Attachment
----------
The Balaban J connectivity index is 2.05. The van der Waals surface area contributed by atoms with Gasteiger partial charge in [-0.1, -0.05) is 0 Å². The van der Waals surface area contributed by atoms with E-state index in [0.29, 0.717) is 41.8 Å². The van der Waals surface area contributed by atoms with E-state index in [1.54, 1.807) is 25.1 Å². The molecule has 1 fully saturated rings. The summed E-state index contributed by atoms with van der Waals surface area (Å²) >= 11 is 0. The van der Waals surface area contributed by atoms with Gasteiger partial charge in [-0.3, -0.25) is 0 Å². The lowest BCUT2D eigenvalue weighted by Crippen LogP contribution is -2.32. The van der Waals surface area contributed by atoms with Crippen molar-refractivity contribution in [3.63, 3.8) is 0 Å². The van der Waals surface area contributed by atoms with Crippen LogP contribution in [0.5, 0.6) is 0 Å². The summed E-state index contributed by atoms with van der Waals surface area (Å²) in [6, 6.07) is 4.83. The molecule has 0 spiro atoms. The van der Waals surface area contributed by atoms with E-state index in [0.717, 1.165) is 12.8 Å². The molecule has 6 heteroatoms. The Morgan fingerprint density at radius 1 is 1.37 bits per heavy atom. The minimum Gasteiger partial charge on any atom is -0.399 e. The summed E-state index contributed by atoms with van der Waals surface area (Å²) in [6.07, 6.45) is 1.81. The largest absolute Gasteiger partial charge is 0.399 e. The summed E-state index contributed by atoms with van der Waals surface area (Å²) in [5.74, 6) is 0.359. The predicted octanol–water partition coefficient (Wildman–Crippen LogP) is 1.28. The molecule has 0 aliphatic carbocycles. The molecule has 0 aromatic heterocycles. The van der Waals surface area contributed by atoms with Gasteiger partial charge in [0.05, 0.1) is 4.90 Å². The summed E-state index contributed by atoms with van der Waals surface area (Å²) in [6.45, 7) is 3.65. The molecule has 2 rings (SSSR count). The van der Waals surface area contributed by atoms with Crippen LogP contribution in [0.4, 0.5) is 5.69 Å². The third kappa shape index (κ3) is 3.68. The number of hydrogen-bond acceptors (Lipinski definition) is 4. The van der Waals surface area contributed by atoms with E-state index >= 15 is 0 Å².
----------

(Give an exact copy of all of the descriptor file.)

The Balaban J connectivity index is 2.05. The van der Waals surface area contributed by atoms with Gasteiger partial charge in [-0.1, -0.05) is 0 Å². The van der Waals surface area contributed by atoms with E-state index in [0.29, 0.717) is 41.8 Å². The van der Waals surface area contributed by atoms with E-state index in [1.54, 1.807) is 25.1 Å². The molecule has 1 fully saturated rings. The summed E-state index contributed by atoms with van der Waals surface area (Å²) >= 11 is 0. The van der Waals surface area contributed by atoms with Gasteiger partial charge in [-0.3, -0.25) is 0 Å². The lowest BCUT2D eigenvalue weighted by Crippen LogP contribution is -2.32. The van der Waals surface area contributed by atoms with Crippen molar-refractivity contribution in [3.63, 3.8) is 0 Å². The van der Waals surface area contributed by atoms with Crippen LogP contribution in [0.5, 0.6) is 0 Å². The summed E-state index contributed by atoms with van der Waals surface area (Å²) in [6, 6.07) is 4.83. The molecule has 0 spiro atoms. The van der Waals surface area contributed by atoms with E-state index in [0.717, 1.165) is 12.8 Å². The molecule has 6 heteroatoms. The Morgan fingerprint density at radius 1 is 1.37 bits per heavy atom. The minimum Gasteiger partial charge on any atom is -0.399 e. The summed E-state index contributed by atoms with van der Waals surface area (Å²) in [6.07, 6.45) is 1.81. The largest absolute Gasteiger partial charge is 0.399 e. The summed E-state index contributed by atoms with van der Waals surface area (Å²) in [5.74, 6) is 0.359. The predicted octanol–water partition coefficient (Wildman–Crippen LogP) is 1.28. The molecule has 0 aliphatic carbocycles. The molecule has 0 aromatic heterocycles. The van der Waals surface area contributed by atoms with Gasteiger partial charge in [0.05, 0.1) is 4.90 Å². The summed E-state index contributed by atoms with van der Waals surface area (Å²) in [6.45, 7) is 3.65. The molecule has 2 rings (SSSR count). The van der Waals surface area contributed by atoms with Crippen LogP contribution in [0.4, 0.5) is 5.69 Å². The third kappa shape index (κ3) is 3.68. The number of hydrogen-bond acceptors (Lipinski definition) is 4. The van der Waals surface area contributed by atoms with E-state index >= 15 is 0 Å².